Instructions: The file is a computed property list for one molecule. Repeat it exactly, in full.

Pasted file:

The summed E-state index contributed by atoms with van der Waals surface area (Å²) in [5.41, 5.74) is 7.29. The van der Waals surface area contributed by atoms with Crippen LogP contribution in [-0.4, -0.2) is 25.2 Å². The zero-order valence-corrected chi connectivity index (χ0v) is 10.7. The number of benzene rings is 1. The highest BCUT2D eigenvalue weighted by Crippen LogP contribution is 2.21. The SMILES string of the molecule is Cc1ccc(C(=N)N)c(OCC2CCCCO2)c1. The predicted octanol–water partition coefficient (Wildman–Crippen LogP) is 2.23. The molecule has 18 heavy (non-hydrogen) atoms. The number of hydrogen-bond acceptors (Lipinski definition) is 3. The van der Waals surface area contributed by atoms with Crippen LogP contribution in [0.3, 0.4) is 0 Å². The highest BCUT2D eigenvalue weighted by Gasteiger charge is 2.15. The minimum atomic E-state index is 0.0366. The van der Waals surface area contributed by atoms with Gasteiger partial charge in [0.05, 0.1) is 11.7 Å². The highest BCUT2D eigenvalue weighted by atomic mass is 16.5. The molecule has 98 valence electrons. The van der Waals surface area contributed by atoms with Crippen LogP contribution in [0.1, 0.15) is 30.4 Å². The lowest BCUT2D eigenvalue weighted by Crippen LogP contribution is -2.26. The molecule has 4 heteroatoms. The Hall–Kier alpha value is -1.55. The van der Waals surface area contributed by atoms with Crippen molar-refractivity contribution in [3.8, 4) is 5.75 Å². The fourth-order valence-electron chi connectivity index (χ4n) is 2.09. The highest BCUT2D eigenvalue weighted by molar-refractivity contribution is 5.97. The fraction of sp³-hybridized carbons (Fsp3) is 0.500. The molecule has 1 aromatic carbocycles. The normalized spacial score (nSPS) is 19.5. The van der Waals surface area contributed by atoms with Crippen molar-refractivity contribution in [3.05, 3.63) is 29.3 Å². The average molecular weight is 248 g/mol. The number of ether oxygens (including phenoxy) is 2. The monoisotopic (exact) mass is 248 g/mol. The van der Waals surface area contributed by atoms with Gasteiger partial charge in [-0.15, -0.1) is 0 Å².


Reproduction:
The summed E-state index contributed by atoms with van der Waals surface area (Å²) in [5.41, 5.74) is 7.29. The van der Waals surface area contributed by atoms with Crippen LogP contribution in [-0.4, -0.2) is 25.2 Å². The zero-order valence-corrected chi connectivity index (χ0v) is 10.7. The number of benzene rings is 1. The highest BCUT2D eigenvalue weighted by Crippen LogP contribution is 2.21. The SMILES string of the molecule is Cc1ccc(C(=N)N)c(OCC2CCCCO2)c1. The predicted octanol–water partition coefficient (Wildman–Crippen LogP) is 2.23. The molecule has 18 heavy (non-hydrogen) atoms. The number of hydrogen-bond acceptors (Lipinski definition) is 3. The van der Waals surface area contributed by atoms with Crippen LogP contribution in [0.3, 0.4) is 0 Å². The highest BCUT2D eigenvalue weighted by Gasteiger charge is 2.15. The minimum atomic E-state index is 0.0366. The van der Waals surface area contributed by atoms with Gasteiger partial charge in [0.05, 0.1) is 11.7 Å². The highest BCUT2D eigenvalue weighted by atomic mass is 16.5. The molecule has 98 valence electrons. The van der Waals surface area contributed by atoms with Crippen LogP contribution in [0.1, 0.15) is 30.4 Å². The lowest BCUT2D eigenvalue weighted by Crippen LogP contribution is -2.26. The molecule has 4 heteroatoms. The Hall–Kier alpha value is -1.55. The van der Waals surface area contributed by atoms with Crippen molar-refractivity contribution in [3.8, 4) is 5.75 Å². The fourth-order valence-electron chi connectivity index (χ4n) is 2.09. The highest BCUT2D eigenvalue weighted by molar-refractivity contribution is 5.97. The fraction of sp³-hybridized carbons (Fsp3) is 0.500. The molecule has 1 aromatic carbocycles. The normalized spacial score (nSPS) is 19.5. The van der Waals surface area contributed by atoms with Crippen molar-refractivity contribution in [3.05, 3.63) is 29.3 Å². The average molecular weight is 248 g/mol. The number of ether oxygens (including phenoxy) is 2. The monoisotopic (exact) mass is 248 g/mol. The van der Waals surface area contributed by atoms with Gasteiger partial charge in [-0.15, -0.1) is 0 Å².